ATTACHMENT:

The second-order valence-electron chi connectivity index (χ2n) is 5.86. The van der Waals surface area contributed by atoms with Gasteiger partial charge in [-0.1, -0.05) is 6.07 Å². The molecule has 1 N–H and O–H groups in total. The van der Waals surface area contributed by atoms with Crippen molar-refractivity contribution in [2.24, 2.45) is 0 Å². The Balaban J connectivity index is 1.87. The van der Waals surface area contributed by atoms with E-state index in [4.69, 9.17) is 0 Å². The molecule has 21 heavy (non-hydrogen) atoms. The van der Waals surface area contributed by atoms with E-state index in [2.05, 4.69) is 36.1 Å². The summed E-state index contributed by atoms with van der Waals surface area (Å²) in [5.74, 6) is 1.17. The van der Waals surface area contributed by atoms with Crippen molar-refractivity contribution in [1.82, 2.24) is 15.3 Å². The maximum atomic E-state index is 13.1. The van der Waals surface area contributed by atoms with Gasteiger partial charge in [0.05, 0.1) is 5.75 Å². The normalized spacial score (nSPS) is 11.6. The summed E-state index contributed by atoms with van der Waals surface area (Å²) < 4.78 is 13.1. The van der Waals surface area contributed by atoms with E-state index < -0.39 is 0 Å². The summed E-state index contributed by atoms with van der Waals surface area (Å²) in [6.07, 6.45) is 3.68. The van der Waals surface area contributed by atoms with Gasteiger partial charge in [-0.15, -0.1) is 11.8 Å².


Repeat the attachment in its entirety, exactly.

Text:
The second-order valence-electron chi connectivity index (χ2n) is 5.86. The van der Waals surface area contributed by atoms with Gasteiger partial charge in [-0.1, -0.05) is 6.07 Å². The molecule has 1 N–H and O–H groups in total. The van der Waals surface area contributed by atoms with Crippen molar-refractivity contribution in [2.24, 2.45) is 0 Å². The Balaban J connectivity index is 1.87. The van der Waals surface area contributed by atoms with E-state index in [4.69, 9.17) is 0 Å². The molecule has 21 heavy (non-hydrogen) atoms. The van der Waals surface area contributed by atoms with E-state index in [2.05, 4.69) is 36.1 Å². The summed E-state index contributed by atoms with van der Waals surface area (Å²) in [5.74, 6) is 1.17. The van der Waals surface area contributed by atoms with Crippen molar-refractivity contribution in [1.82, 2.24) is 15.3 Å². The maximum atomic E-state index is 13.1. The van der Waals surface area contributed by atoms with Gasteiger partial charge in [0.05, 0.1) is 5.75 Å². The normalized spacial score (nSPS) is 11.6. The summed E-state index contributed by atoms with van der Waals surface area (Å²) < 4.78 is 13.1. The van der Waals surface area contributed by atoms with E-state index < -0.39 is 0 Å². The summed E-state index contributed by atoms with van der Waals surface area (Å²) in [6.07, 6.45) is 3.68. The van der Waals surface area contributed by atoms with Gasteiger partial charge in [-0.15, -0.1) is 11.8 Å².